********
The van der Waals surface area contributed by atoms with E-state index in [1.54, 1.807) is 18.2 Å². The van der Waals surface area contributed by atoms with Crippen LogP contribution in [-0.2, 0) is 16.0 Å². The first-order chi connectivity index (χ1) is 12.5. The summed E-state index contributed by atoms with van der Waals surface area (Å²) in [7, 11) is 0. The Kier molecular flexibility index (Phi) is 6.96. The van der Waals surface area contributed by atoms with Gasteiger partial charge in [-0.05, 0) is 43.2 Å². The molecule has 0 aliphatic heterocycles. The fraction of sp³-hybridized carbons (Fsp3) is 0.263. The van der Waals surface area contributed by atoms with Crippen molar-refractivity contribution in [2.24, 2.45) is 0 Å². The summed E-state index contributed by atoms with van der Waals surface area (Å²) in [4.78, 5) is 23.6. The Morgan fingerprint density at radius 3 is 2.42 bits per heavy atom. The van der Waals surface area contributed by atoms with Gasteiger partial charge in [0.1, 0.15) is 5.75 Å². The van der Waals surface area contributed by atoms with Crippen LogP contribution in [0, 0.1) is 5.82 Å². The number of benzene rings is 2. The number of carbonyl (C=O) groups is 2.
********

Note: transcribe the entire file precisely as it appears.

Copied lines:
The van der Waals surface area contributed by atoms with E-state index in [1.54, 1.807) is 18.2 Å². The van der Waals surface area contributed by atoms with Crippen LogP contribution in [-0.2, 0) is 16.0 Å². The first-order chi connectivity index (χ1) is 12.5. The summed E-state index contributed by atoms with van der Waals surface area (Å²) in [7, 11) is 0. The Kier molecular flexibility index (Phi) is 6.96. The van der Waals surface area contributed by atoms with Gasteiger partial charge in [-0.05, 0) is 43.2 Å². The molecule has 0 aliphatic heterocycles. The fraction of sp³-hybridized carbons (Fsp3) is 0.263. The van der Waals surface area contributed by atoms with Crippen molar-refractivity contribution in [2.24, 2.45) is 0 Å². The summed E-state index contributed by atoms with van der Waals surface area (Å²) in [4.78, 5) is 23.6. The Morgan fingerprint density at radius 3 is 2.42 bits per heavy atom. The van der Waals surface area contributed by atoms with Gasteiger partial charge in [0.1, 0.15) is 5.75 Å². The van der Waals surface area contributed by atoms with Crippen LogP contribution in [0, 0.1) is 5.82 Å². The number of benzene rings is 2. The number of carbonyl (C=O) groups is 2.